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    The Beginner’s Guide to Stock Market Players

    When it comes to investing into the stock market, it’s important who you’re playing against. Like a game of poker, it’s not a game where you play the dealer, but you must play the people around you.

    Individual Investors

    Blue Chip Investors:

    These are investors with some finance and investing experience. Usually, they are passive investors and only invest in large cap and safe companies such as Facebook, Amazon, Netflix, and Google.

    Amateur Investors:

    These are investors who are willing to take a bit more risk. They are often not from the financial industry but have an interest or continues to learn about the market. They typically follow simple technical trading strategies such as using chart patterns, Bollinger bands, relative strength index (RSI) and more to execute their trades.

    Pro Investors:

    These are analysts from investment banks or from the trading floor or individuals who have built complex algorithmic systems to execute on their trade strategies. These investors are highly knowledgeable and have years of experience trading

    Institutional Investors

    Corporation:

    Companies who list their shares can buy their shares back. A company may choose to buy back outstanding shares for several reasons. Repurchasing outstanding shares can help a business reduce its cost of capital, benefit from temporary undervaluation of the stock, consolidate ownership, inflate important financial metrics or free up profits to pay executive bonuses.

    Financial Advisors:

    People who are managing peoples’ money for them and investing into stocks and other assets for that person’s retirement. Advisors will recommend you which funds to purchase into and help manage your money depending on your individual goals and age.

    Robo Advisors:

    Similar to financial advisors, robo advisors are digital platforms that trade on your behalf using algorithms and little human supervision. A typical robo advisor walks you through your financial situation, plan and age when considering how much risk they should take on your behalf. Learn more about robo advisors here.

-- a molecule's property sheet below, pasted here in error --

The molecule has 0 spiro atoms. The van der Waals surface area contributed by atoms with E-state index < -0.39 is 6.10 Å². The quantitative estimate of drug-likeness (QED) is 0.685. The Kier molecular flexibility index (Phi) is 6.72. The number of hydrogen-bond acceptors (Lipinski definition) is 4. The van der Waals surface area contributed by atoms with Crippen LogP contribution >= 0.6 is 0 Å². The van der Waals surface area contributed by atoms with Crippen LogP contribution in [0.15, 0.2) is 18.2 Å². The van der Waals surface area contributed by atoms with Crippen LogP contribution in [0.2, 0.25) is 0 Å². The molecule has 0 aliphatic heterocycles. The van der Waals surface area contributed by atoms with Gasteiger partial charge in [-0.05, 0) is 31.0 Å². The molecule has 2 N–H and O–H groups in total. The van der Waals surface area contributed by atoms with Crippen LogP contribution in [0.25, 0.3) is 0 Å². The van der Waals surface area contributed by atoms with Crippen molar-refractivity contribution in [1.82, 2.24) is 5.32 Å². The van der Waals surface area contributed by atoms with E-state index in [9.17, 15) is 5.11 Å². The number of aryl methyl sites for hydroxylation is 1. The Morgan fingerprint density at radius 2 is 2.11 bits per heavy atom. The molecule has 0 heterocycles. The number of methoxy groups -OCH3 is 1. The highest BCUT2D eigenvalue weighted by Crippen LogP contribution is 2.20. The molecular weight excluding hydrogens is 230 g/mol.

Mutual Funds:

    Clients money that is pooled together into this large fund and managed by a mutual fund manager. Mutual funds charge clients a percentage of equity regardless of how the funds perform. The typical fee ranges between 1% – 2% invested.

    Pension Funds:

    When you contribute to your pension, it gets contributed to a fund, similar to a mutual fund that helps you grow it for when you need it after you retire. There are two types of pension funds. The first is the Defined Benefit fund. It’s obligated to pay a fixed income to the beneficiary, regardless of how well the fund does. The second type is a Defined Contribution fund. The employee’s benefits depend on how well the fund does.

    Hedge Funds:

    Hedge funds are the mutual funds for the wealthy. Hedge funds they are generally considered to be more aggressive, risky and exclusive than mutual funds. The very name “hedge fund” derives from the use of trading techniques that hedge fund managers are permitted to perform. In keeping with the aim of these vehicles to make money, regardless of whether the stock market has climbed higher or declined, the managers can “hedge” themselves by going long (if they foresee a market rise) or shorting stocks (if they anticipate a drop).

    Investors in hedge funds have to meet certain net worth requirements – generally, a net worth exceeding $1 million (excluding their primary residence) or an annual income that has surpassed $200,000 for the past two years.

    Should you invest yourself?

    From a study by Morningstar, a leading mutual fund research firm, compared mutual fund returns with the gains individual investors received. The study found that investor returns typically lagged fund returns.  The reason: Investors tended to move cash in and out as markets would rise and fall, often buying high and selling low.

    The story here is unless you’re willing to put the time in learning the markets and building a system of technical and qualitative analysis when making trades, you’re better off going with an institutional investor such as robo advisors or mutual funds.

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